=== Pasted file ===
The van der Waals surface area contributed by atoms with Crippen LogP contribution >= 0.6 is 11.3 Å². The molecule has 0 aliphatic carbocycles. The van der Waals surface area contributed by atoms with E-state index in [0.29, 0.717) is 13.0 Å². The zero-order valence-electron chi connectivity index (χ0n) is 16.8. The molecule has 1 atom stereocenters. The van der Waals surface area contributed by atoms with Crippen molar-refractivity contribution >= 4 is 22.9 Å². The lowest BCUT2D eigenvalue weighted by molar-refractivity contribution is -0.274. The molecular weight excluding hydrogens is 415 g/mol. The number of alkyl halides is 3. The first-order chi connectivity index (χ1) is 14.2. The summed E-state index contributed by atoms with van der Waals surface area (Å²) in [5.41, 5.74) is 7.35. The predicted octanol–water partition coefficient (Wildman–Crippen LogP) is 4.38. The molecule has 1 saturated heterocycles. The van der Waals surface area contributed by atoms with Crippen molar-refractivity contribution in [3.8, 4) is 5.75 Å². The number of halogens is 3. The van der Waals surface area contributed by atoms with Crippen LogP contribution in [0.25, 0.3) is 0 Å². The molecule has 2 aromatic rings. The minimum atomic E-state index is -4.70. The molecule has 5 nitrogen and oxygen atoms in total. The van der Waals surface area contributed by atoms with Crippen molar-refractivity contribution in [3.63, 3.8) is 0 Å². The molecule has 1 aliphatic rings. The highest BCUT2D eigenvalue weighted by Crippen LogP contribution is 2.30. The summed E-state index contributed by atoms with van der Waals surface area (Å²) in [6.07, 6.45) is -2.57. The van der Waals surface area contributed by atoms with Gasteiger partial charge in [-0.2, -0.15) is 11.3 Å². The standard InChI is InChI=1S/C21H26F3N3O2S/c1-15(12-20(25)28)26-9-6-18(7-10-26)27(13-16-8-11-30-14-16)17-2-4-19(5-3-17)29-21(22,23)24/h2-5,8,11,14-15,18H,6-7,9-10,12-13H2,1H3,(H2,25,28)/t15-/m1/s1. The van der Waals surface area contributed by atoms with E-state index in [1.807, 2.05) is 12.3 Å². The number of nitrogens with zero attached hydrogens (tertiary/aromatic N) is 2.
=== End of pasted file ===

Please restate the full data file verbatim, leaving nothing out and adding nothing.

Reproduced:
The van der Waals surface area contributed by atoms with Crippen LogP contribution >= 0.6 is 11.3 Å². The molecule has 0 aliphatic carbocycles. The van der Waals surface area contributed by atoms with E-state index in [0.29, 0.717) is 13.0 Å². The zero-order valence-electron chi connectivity index (χ0n) is 16.8. The molecule has 1 atom stereocenters. The van der Waals surface area contributed by atoms with Crippen molar-refractivity contribution >= 4 is 22.9 Å². The lowest BCUT2D eigenvalue weighted by molar-refractivity contribution is -0.274. The molecular weight excluding hydrogens is 415 g/mol. The number of alkyl halides is 3. The first-order chi connectivity index (χ1) is 14.2. The summed E-state index contributed by atoms with van der Waals surface area (Å²) in [5.41, 5.74) is 7.35. The predicted octanol–water partition coefficient (Wildman–Crippen LogP) is 4.38. The molecule has 1 saturated heterocycles. The van der Waals surface area contributed by atoms with Crippen molar-refractivity contribution in [3.8, 4) is 5.75 Å². The number of halogens is 3. The van der Waals surface area contributed by atoms with Crippen LogP contribution in [0.25, 0.3) is 0 Å². The molecule has 2 aromatic rings. The minimum atomic E-state index is -4.70. The molecule has 5 nitrogen and oxygen atoms in total. The van der Waals surface area contributed by atoms with Crippen molar-refractivity contribution in [3.63, 3.8) is 0 Å². The molecule has 1 aliphatic rings. The highest BCUT2D eigenvalue weighted by Crippen LogP contribution is 2.30. The summed E-state index contributed by atoms with van der Waals surface area (Å²) in [6.07, 6.45) is -2.57. The van der Waals surface area contributed by atoms with Gasteiger partial charge in [-0.2, -0.15) is 11.3 Å². The standard InChI is InChI=1S/C21H26F3N3O2S/c1-15(12-20(25)28)26-9-6-18(7-10-26)27(13-16-8-11-30-14-16)17-2-4-19(5-3-17)29-21(22,23)24/h2-5,8,11,14-15,18H,6-7,9-10,12-13H2,1H3,(H2,25,28)/t15-/m1/s1. The van der Waals surface area contributed by atoms with E-state index in [1.807, 2.05) is 12.3 Å². The number of nitrogens with zero attached hydrogens (tertiary/aromatic N) is 2.